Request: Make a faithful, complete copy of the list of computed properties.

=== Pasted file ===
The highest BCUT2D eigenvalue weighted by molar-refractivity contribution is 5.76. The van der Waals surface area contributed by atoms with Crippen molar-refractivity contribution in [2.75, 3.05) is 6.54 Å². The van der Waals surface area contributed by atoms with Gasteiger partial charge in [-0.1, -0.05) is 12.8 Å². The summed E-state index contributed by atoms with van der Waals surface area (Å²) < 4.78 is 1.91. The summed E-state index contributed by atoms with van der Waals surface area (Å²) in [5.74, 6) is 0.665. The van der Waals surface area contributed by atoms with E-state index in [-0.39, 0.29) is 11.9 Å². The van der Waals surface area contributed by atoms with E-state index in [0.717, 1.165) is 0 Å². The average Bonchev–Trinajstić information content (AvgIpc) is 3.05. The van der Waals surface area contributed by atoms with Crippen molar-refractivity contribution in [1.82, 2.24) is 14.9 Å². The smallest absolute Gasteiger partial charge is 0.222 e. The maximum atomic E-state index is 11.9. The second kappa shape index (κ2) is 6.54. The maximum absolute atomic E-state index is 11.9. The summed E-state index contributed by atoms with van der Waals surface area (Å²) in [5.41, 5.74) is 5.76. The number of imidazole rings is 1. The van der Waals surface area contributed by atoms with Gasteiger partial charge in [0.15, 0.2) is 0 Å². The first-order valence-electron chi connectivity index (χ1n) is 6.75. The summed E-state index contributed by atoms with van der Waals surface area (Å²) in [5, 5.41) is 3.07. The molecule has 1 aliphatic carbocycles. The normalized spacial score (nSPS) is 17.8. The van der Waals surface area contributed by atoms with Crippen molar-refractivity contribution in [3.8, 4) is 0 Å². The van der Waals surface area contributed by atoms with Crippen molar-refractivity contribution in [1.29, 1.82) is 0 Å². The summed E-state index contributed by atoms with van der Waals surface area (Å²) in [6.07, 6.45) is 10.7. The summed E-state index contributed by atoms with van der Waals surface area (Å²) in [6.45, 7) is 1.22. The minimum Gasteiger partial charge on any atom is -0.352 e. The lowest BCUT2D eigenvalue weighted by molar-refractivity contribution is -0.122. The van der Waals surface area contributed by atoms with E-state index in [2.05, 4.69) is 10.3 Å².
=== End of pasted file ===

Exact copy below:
The highest BCUT2D eigenvalue weighted by molar-refractivity contribution is 5.76. The van der Waals surface area contributed by atoms with Crippen molar-refractivity contribution in [2.75, 3.05) is 6.54 Å². The van der Waals surface area contributed by atoms with Gasteiger partial charge in [-0.1, -0.05) is 12.8 Å². The summed E-state index contributed by atoms with van der Waals surface area (Å²) < 4.78 is 1.91. The summed E-state index contributed by atoms with van der Waals surface area (Å²) in [5.74, 6) is 0.665. The van der Waals surface area contributed by atoms with E-state index in [-0.39, 0.29) is 11.9 Å². The van der Waals surface area contributed by atoms with E-state index in [0.717, 1.165) is 0 Å². The average Bonchev–Trinajstić information content (AvgIpc) is 3.05. The van der Waals surface area contributed by atoms with Crippen molar-refractivity contribution in [1.82, 2.24) is 14.9 Å². The smallest absolute Gasteiger partial charge is 0.222 e. The maximum atomic E-state index is 11.9. The second kappa shape index (κ2) is 6.54. The maximum absolute atomic E-state index is 11.9. The summed E-state index contributed by atoms with van der Waals surface area (Å²) in [5.41, 5.74) is 5.76. The number of imidazole rings is 1. The van der Waals surface area contributed by atoms with Gasteiger partial charge in [0.15, 0.2) is 0 Å². The first-order valence-electron chi connectivity index (χ1n) is 6.75. The summed E-state index contributed by atoms with van der Waals surface area (Å²) in [5, 5.41) is 3.07. The molecule has 1 aliphatic carbocycles. The normalized spacial score (nSPS) is 17.8. The van der Waals surface area contributed by atoms with Crippen molar-refractivity contribution in [3.8, 4) is 0 Å². The van der Waals surface area contributed by atoms with Crippen molar-refractivity contribution in [1.29, 1.82) is 0 Å². The summed E-state index contributed by atoms with van der Waals surface area (Å²) in [6.07, 6.45) is 10.7. The summed E-state index contributed by atoms with van der Waals surface area (Å²) in [6.45, 7) is 1.22. The minimum Gasteiger partial charge on any atom is -0.352 e. The lowest BCUT2D eigenvalue weighted by molar-refractivity contribution is -0.122. The van der Waals surface area contributed by atoms with E-state index in [2.05, 4.69) is 10.3 Å².